The PHRF fleet races on Tuesday nights from mid-May until until mid-September. Practice is 5/23/19, First race is 5/28/19
Any PHRF ratable boat, except a J24 (sorry), can join and must have a current handicap ceritficate from PHRFNE. The skipper must apply for a certificate annually. These two restrictions apply for the Tuesday night racing, they don’t apply to the PHRF weekend racing. Apply or renew your PHRF Certificate at PHRFNE
The Cruising and Racing fleet breaks vary from year to year as it depends on how many and what type of boats sign up. We try to keep the fleets competitive and look at the type, size and handicap and then group the boats accordingly.
Racing Fleet: This is the spinnaker fleet. You may or may not fly a spinnaker, your choice, but you will be using your race handicap for the races. If you have a J24, you need to race in the Thursday night J24 fleet, you will get more racing in and you will find it more competitive.
Cruising fleet: This is the non-spinnaker (mostly) fleet and they use the cruise handicap. We do allow 5 wildcard spinnaker races where a boat could fly a chute if they wanted to. That race would be scored using the boat’s race handicap, not their cruising handicap. We have also experimented with what some call a Golf or Local or History handicap. We adjusted a few boat’s handicap where the boat may not be optimally setup so it is competitive against boats with 150 genoas and fin keels.
The Cruising fleet is where boats new to racing may start out to get used the rules. This fleet is generally more laid back than either Racing and J24 fleet and we usually don’t have any protests.
Check the Sailing Instructions for more information.
What is PHRF?
PHRF handicapping is an attempt to allow similar non-one design boats to race competitively together. It is an observed performance system. The initial handicapping is based on a boat’s water line length, draft, total sail area (with 100% jib) and weight. The assumption that the seas are flat and the wind is 12-15 knots. There is a Race handicap and a Cruising handicap for each boat.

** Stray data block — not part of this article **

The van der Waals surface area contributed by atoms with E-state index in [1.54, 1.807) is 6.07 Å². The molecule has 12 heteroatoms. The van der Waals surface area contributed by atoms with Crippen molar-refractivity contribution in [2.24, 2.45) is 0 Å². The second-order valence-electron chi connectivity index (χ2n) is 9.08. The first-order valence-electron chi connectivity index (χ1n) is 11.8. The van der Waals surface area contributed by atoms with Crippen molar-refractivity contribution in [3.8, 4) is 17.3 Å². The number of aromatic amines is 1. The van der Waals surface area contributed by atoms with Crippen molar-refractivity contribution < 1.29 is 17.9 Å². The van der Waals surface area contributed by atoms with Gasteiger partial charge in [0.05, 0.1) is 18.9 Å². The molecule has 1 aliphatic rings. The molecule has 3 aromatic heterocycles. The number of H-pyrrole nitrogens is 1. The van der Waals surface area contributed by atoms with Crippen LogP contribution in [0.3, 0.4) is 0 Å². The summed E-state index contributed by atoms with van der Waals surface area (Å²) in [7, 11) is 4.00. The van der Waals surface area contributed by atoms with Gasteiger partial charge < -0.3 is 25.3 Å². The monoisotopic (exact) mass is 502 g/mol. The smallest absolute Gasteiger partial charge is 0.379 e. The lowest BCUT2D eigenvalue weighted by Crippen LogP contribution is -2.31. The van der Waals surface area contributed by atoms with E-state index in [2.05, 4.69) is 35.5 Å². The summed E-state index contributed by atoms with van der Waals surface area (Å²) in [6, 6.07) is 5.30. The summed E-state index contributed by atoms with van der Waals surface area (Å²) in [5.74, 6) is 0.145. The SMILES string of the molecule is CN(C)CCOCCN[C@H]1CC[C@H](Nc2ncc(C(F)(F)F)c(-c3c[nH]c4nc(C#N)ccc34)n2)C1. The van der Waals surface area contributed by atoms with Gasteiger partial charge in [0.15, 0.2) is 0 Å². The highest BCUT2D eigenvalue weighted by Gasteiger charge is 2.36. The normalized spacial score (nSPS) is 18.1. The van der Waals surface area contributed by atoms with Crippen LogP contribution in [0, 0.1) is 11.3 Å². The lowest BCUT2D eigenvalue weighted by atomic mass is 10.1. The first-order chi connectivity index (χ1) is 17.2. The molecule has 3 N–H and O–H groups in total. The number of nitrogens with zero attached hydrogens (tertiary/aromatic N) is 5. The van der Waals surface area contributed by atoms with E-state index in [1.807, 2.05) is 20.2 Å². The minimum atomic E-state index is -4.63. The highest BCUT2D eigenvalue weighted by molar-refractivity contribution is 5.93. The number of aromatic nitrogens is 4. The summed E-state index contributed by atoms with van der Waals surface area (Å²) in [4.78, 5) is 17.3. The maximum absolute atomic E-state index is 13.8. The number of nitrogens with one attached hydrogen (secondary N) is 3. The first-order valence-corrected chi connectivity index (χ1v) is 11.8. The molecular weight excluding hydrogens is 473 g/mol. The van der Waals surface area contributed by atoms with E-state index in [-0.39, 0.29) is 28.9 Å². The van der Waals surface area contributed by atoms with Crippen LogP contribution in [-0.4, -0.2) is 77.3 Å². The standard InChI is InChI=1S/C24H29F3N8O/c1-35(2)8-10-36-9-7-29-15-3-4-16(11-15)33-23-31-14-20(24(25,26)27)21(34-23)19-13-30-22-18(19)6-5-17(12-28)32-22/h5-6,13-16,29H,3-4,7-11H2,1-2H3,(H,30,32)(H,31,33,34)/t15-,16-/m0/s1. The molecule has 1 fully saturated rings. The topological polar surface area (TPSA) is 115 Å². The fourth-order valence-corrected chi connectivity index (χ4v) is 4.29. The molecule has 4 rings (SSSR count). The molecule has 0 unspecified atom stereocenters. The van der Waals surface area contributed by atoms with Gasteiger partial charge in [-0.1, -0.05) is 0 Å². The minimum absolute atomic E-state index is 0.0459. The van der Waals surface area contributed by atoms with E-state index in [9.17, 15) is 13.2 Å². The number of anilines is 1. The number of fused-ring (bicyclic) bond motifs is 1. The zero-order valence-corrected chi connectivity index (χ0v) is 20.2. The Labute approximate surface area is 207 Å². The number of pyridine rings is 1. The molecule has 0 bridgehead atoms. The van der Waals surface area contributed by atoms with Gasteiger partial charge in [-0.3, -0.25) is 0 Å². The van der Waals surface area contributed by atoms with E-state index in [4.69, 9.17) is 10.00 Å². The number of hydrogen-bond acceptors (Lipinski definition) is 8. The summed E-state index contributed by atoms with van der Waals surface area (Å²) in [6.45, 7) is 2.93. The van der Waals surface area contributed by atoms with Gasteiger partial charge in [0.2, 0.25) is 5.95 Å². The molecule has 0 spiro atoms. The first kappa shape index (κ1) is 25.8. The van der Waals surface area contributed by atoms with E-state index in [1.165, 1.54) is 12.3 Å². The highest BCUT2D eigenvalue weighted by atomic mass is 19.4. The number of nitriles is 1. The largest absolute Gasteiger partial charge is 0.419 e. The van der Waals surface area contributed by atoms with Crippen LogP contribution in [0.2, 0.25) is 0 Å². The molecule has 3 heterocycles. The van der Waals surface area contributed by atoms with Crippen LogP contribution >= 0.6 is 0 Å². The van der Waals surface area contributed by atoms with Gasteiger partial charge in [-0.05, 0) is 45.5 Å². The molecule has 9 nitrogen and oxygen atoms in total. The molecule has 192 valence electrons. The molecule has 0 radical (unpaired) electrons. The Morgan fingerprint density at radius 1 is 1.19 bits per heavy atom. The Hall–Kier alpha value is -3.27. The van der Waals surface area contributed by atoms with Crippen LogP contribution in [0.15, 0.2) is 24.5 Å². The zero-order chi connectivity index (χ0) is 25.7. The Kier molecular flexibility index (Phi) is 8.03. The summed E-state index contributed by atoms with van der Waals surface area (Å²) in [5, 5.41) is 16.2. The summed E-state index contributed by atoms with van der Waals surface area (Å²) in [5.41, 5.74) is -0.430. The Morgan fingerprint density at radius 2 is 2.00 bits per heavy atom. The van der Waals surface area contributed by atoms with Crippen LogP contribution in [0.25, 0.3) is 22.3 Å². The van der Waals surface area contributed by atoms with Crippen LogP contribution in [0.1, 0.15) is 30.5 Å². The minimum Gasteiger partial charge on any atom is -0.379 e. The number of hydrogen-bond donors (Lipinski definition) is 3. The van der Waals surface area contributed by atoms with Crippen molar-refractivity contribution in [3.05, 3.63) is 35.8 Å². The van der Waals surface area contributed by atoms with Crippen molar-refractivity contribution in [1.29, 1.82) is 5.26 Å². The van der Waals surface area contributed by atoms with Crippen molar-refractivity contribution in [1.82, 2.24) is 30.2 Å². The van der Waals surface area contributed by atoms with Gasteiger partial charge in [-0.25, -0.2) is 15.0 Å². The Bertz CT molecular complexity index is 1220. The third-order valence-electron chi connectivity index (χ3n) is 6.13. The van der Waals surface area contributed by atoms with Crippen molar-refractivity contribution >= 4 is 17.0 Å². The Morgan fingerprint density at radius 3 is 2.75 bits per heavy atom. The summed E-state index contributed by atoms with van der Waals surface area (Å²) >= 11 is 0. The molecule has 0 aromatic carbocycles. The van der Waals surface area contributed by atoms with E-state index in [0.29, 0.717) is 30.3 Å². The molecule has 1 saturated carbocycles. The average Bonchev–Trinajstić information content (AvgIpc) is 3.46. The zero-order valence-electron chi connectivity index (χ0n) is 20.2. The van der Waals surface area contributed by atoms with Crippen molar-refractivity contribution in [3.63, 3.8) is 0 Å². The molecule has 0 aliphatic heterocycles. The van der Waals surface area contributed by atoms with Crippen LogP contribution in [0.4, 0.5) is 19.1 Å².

The Base rating you see on the PHRFNE website is the base Race handicap. This handicap assumes the boat is race ready: 150% genoa, full roach main, fin keel and a folding prop. Adjustments can be made to the base handicap to sort of compensate if a boat has a head sail smaller than a 150, or fix prop or a shoal draft keel or some other items. These adjustments are based on the criteria stated in the first paragraph.
The Cruising handicap is adjusted from the base handicap by tacking on seconds for the boat not having a spinnaker. This spinnaker adjustment varies depending on the rig and spinnaker type so from 6 seconds for a fractional rig to 12 seconds for a masthead rig.
What does ‘Similar non-one design boats’ mean?
Similar boats mean boats that are of similar length, weight, design, purpose and handicap. For instance: A Tartan 30, Catalina 30 and a Pearson 30 are similar boats. A boat like a J24 or a J105 is not similar to the previous 3 boats. A J24 and Catalina 30 TM have a similar cruising handicap, 171 vs 186 but one is designed for racing and other for cruising. There is a huge difference in weight between the two, 3,000 lbs vs 10,000 lbs. The keel on a Catalina 30 weighs about as much as a J24 with crew. So you can imagine it might be tough to competitively race these boats against each other, especially if the wind drops under 10 knots. The larger, heavier boat with a lot of wetted surface is going to be at a disadvantage in the light winds.
SA/D and D/L: Two other factors to look at when comparing boats is the SA/D and D/L ratios. Sail area/Displacement (SA/D) formula is SA/(Displacement/64)^0.6666 and Displacement/Length is Displacement/2240/(LWL*0.01)^3. For SA/D, the higher the number the faster the boat. For example a J105 is 23.6, J24 is 19.6, a Tartan 30 is 16.9 and a Great Dane 28 is 13.4. For Displacement/Length (D/L) the lower the number the faster the boat. For example a J105 is 135, J24 is 173, a Tartan 30 is 274 and a Great Dane 28 is 415.
The Wind: The PSA races can tend to have light wind, this wind being under the ideal conditions the handicaps are setup for. If you averaged the wind velocity for week night races, it might be around 8-10 knots. And it usually drops as the night goes on. Same goes for weekend races, though the average might be a knot or two little higher.
Boat designs: For PHRF purposes, boat designs can be broken down into these 5 groups: Sport, Racers, Racer/Cruisers, Cruiser/Racers and Cruisers. How do you tell the difference? Generally speaking, look to see where the traveler is located. If it is attached near the end of the boom, the boat is probably a sport boat, racer or racer/cruiser. This isn’t always the case, but it can be a good indicator. If it is on the cabin top, it is probably a cruiser/racer or cruiser. What kind of keel does it have? If it is a full keel or shoal draft/wing, it is generally a cruiser.
Ideally we like to create fleets of similar boats with similar handicaps and similar designs. But depending on what boats sign up for a season, we can’t always setup the ideal fleet.